A BENDIGO teenager's world record started with a school assignment and took him 15,000 kilometres to the furthest ends of Australia.
A 15-year-old Solomon Cameron landed back in his hometown this month to become the youngest person to fly solo around the country.
The idea for the epic journey was sparked by a class assignment two years ago.
"It was very unserious planning, just something I was thinking about for when I was a bit older," Solomon said.
Then, as he trained for his pilot's licence, Solomon heard about a record for youngest solo flight around Australia.
"That's when I decided to give it a crack, to start planning and see if I could turn it into reality," he said.
Solomon stuck a map to a bedroom wall and started steadily plotting courses, searching for airports with long runways, fuel stations and everything else he would need to make the history books.
By the first Sunday of May he was flying over the Bass Strait on day one of his record bid, hitting a point too far to glide to land from, if his engines cut out.
His first day would take him south to King Island and then to Tasmania and the southern-most tip of Australia, near Bruny Island.
It was the only day he felt nervous.
"It was just that realisation I would be away from home for so long, and be quite independent for that time," Solomon said.
There was a two minute window when he would have had to land in water had his engines cut out.
"You try not to focus on that. And you are talking to the crews (on the ground) watching that area," he said.
It would take another few days in the air before he relaxed into his routine of flight, refuel and repeat, Solomon said.
"I think that even before that trip I was pretty independent, but as the trip went on I certainly became a bit more (so)," he said.
"I really enjoy the sensation of flying, of being able to look at all that scenery that's going by.
"It's a peaceful environment. It sort of takes you away from the stress of normal reality.
Flying is in Solomon's blood. His passion was born flying with his father Andrew.
"It's easy to underestimate the amount of work that he has done," Andrew said.
"Some kids play Fortnite - and spend hours doing it. Instead of doing that, Solomon learnt how to fly.
"He would get on his bike, come out here (to the Bendigo Airport), clean the planes and hang out with all these pilots."
It is that dedication, not the record, that makes Andrew so proud of his son.
"That's the grit. The story that comes out of this is that this (kind of achievement) is available to anyone," Andrew said.
Not everything went to plan during Solomon's 41 day journey.
In Forrest, a sparse and lonely stretch of sand and scrub in Western Australia, the plane's engine would not start.
The problem, thankfully, was that the engine was too cold. But there were bigger problems delaying his journey.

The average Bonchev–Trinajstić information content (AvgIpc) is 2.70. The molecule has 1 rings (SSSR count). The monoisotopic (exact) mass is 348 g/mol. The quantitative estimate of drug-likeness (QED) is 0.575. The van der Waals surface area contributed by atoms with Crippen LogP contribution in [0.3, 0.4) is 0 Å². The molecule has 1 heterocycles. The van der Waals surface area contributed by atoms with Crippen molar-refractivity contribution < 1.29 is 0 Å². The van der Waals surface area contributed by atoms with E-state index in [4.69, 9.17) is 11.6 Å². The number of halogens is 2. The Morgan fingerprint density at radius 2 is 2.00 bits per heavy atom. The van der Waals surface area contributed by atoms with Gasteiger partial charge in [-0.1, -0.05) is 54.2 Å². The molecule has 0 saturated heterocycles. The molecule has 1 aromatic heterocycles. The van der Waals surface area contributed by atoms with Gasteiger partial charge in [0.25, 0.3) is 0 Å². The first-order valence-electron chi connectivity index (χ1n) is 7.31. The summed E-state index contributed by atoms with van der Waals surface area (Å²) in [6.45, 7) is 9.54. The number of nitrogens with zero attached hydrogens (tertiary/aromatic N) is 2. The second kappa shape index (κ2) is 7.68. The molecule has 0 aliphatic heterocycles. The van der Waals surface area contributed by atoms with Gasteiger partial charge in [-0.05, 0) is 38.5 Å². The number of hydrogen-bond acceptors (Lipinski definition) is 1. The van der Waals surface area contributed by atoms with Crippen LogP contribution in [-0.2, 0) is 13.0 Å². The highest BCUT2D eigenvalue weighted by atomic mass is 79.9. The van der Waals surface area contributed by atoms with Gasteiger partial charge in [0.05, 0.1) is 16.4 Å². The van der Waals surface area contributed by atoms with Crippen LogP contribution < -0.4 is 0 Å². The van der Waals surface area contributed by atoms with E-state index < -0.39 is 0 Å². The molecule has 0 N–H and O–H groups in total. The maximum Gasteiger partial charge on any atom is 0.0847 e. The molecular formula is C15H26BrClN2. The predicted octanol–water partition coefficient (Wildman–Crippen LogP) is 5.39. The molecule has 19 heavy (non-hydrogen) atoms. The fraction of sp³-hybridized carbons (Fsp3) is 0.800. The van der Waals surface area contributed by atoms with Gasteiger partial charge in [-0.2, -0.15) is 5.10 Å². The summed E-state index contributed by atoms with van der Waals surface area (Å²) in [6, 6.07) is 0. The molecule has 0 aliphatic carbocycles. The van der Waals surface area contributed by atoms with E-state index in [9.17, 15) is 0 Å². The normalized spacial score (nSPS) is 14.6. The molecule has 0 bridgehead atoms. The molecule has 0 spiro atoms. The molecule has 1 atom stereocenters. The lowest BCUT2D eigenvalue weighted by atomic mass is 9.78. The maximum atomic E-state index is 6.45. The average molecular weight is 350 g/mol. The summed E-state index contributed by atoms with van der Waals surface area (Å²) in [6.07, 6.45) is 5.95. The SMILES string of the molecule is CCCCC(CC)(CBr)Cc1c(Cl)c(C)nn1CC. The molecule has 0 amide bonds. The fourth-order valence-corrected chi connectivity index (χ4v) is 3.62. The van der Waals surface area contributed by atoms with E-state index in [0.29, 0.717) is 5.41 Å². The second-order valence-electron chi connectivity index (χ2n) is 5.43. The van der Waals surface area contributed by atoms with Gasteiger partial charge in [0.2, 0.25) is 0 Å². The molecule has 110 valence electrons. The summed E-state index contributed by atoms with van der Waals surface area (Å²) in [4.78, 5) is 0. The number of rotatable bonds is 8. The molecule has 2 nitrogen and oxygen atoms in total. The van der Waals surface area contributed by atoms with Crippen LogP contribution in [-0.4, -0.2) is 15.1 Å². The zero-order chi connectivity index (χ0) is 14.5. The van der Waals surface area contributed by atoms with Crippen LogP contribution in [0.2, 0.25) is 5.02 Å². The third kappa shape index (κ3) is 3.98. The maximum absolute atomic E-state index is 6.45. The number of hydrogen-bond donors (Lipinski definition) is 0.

Solomon's run was beset by bad weather. He was grounded in Sale just two days after he first took off and had to wait week-and-a-half for the skies to clear.
"If I had gotten away from Sale a bit earlier I would probably been able to get through on the western side (of Australia) without much of a delay at all," he said.
Instead, Solomon was forced to wait another week-and-a-half in Western Australia for more bad weather to ease.
"If I was born a little bit later I probably have done it better, because of the timing of the seasons," he said.
"If I had flown in summer, during the wet season, if I had had to do a forced landing in Queensland there would have been no roads to touch down on. They would all be flooded.
"And also, I didn't want to be flying in all that bad weather."
Despite delays, Solomon saved time and fuel because of an "anticyclone" that formed deep inside the centre of Australia.
The weather system conjured a tail wind that pushed Solomon's plane much of the way around the rim of the continent.
Then, as suddenly as he had found himself climbing into the cockpit for day one of his journey, it was all over.
He touched down to a crowd of cheering friends and family two weeks ago.
"I was glad to be home, but I would have liked to have been back out there," he said.
"I still get the urge to go out flying, especially on days like this (Tuesday) when there's good weather."
Andrew says his son's focus now needs to return to school and catching up with his studies.
Solomon might agree, but he is hanging out for the chance to take to the skies for another adventure.
"Maybe we could go somewhere when it's a bit warmer, possibly up north in the springtime. I'd like to get away and have a good time with somebody else - not by myself. With Dad," he said.
Solomon has also been finalising work on funds he raised during his trip for Angel Flight - roughly $10,000 so far - and planning visits to schools to talk to students about his journey and how he got into aviation.
"I know a few people have started flying since I've completed the trip. I want to show people it is possible to achieve things," he said.
To find out more, visit www.solomanaroundaustralia.com.au
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